In relation to this, the state should also send competent and reputable people that could help the county with their problems. In terms of the environment and the physical dilemmas of the county, the state could send expert when it comes to environmental pollution that are related with mining. In doing so, the officials of the county would know the right thing to do when it comes to the environmental hazards of this mining boom as well as those that come from the increase in the population of the people. Moreover, the increasing violence and crime rate of the county could also be addressed by means of sending police officers that could train the county on how to deal with the problems related with the mining boom and the influx of people. Additional police officers would also substantial help in controlling the crimes in the county. By means of the intervention of the state, Prairie County would have additional funds to use and competent people to work with, which would help in properly addressing the problems in the county.

Long-term (Conflict Management)
The conflict management theory is a means in order to address discord that occurred due to actual or perceived disagreements between people working together due to differences in needs, values, and interests. Organizational conflict may take many forms and could be caused by various reasons. The conflict management theory in an organizational entails different strategies in order to resolve the misunderstandings or disputes that might arise within an organization (Rahim, 2001).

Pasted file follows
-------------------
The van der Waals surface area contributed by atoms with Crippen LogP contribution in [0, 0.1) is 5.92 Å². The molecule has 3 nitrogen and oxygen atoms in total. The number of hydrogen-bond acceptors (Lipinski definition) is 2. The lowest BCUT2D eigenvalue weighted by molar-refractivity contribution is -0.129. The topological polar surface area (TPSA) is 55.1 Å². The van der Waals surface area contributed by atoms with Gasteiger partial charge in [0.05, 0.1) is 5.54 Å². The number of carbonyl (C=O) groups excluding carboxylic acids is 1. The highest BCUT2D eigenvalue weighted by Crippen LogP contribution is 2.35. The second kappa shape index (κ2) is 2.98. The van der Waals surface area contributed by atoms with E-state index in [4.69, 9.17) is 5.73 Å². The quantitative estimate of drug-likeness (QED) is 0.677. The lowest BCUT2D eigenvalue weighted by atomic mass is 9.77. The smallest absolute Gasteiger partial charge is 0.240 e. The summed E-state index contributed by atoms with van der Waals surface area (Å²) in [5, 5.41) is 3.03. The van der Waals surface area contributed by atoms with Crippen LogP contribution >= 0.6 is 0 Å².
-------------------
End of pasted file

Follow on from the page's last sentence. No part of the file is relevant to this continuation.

In relation to this, the implementation of conflict management will enable to resolve the organizational problems in Prairie County in a long-term basis because it will address problems that currently exist in the county as well as other conflicts that could emerge. In relation to this, conflict management has long-term effects when it comes to resolving organizational conflicts. It seems more feasible and effective that the organizational conflict should be addressed by using the common ground method because this will enable the parties to highlight on their commonalities rather than differences. In addition, in order to prevent the differences of the two parties from creating more conflict, the strategy of mediation could also be used wherein a third party will help solve the conflict. This strategy is also applicable in other organizational problems because the conflict in the Prairie County is actually observable in most organizations in various fields, may it be in business, public administration, and others.